Celebrate National Nutrition Month by Eating More Beans!

By: Haley Bishoff, RDN, LD

March is National Nutrition Month, and there’s no better way to celebrate than talking about one of the healthiest foods on the planet…dry beans! As a registered dietitian, dry beans are one of the most common foods I recommend as a diet staple. Beans are a nutritional powerhouse that are made up of complex carbohydrates, fiber, protein, and micronutrients that offer a myriad of health benefits. Not to mention, dry beans are an incredibly affordable food, making them accessible and even more motivating to eat.

I often get asked which beans are the healthiest. While many beans are commonly known, like black, pinto, and navy beans, there are so many more that offer incredible nutrition and flavor that most people haven’t tried. Some of those include pink beans, cranberry beans and great northern beans.

When most people think about dietary protein sources, beans aren’t always top of mind. Regardless if you are vegan, vegetarian, or a meat-eater, you can easily add beans as a protein source. Protein is an essential nutrient for building muscle, repairing tissues, and supporting immune function. Many beans offer a similar amount of protein per serving. For example, black beans have 7.6 grams, navy beans have 7.5 grams, and pinto beans have 7.7 grams of protein per ½ cup, cooked (1). Not only do beans have protein, but they’re also rich in iron and zinc, making them a great meat replacement for many dishes (2).

It’s important to choose protein sources that have less saturated fat content. Saturated fat is typically found in animal products, highly processed and fried foods. Dry beans are an excellent example of a protein-rich food that is essentially void of saturated fat. Your heart and arteries will surely thank you for eating more beans because of this. Diets that include beans can help reduce LDL cholesterol and increase HDL cholesterol (3). Beans are not only beneficial for heart health but have shown to help prevent type 2 diabetes, promote a healthy gut microbiome, reduce low-grade inflammation, and improve colon health (2). Beans are also made up of soluble fiber and resistant starch that aid in glycemic control (3).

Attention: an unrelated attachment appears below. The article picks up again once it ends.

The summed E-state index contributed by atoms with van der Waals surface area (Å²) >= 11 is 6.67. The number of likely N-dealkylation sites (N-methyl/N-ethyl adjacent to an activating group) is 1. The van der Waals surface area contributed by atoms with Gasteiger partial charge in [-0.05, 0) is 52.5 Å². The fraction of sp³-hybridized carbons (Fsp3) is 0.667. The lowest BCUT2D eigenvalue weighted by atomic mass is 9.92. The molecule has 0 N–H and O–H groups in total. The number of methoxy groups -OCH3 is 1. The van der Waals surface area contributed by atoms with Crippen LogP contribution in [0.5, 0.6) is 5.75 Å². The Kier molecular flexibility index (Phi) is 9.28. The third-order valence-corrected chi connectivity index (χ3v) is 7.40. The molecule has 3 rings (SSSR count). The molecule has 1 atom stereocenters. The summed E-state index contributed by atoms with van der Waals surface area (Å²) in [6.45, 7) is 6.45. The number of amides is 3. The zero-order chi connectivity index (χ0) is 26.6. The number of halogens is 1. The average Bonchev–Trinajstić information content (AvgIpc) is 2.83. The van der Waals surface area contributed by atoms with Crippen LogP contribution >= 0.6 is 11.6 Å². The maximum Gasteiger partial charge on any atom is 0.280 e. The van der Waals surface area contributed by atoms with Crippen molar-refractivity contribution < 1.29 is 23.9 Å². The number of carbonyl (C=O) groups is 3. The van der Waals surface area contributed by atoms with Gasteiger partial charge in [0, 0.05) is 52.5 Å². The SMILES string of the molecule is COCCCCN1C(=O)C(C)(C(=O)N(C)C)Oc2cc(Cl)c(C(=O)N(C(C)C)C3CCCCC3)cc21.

We could talk about the benefits of fiber all day. Beans are one of the richest sources of fiber. For example, pinto beans have around 7.7g and navy beans contain 9.5g of fiber per ½ cup, cooked (2). Just adding one serving of beans a day can meet around one third of the recommended dietary fiber intake. Aim for 28-30 grams of fiber per day from beans and other plant-based foods like fruits, vegetables, nuts, seeds, and whole grains.

Ways to Add Dry Beans to Meals:

If you’re looking to add more dry beans into your diet, replacing meat for beans a few times a week is a great start. If you’ve never cooked with dry beans before, you can refer to this simple four-step guide to properly prepare and cook them.

Here are a few of my favorite bean recipes that you can try too:

  1. Beans for Breakfast: Avocado Toast with Beans
  2. Simple and Savory Bean and Orzo Pasta Bowl
  3. Fresh Black Bean and Corn Salad

Now, the last step is to become a cool bean yourself, and finally eat some beans!


  1. https://www.sciencedirect.com/science/article/pii/S0002916523048931#:~:text=Approximately%203%25%20of%20kilocalories%20in,provides%207–8%20g%20protein
  2. https://www.ncbi.nlm.nih.gov/pmc/articles/PMC7915747/
  3. https://www.ncbi.nlm.nih.gov/pmc/articles/PMC5713300/


Bio: Haley Bishoff, RD, LD is a registered dietitian who owns Rūtsu Nutrition, a private practice in Las Vegas, offers corporate wellness programs, works with brands and the media, and specializes in plant-based nutrition.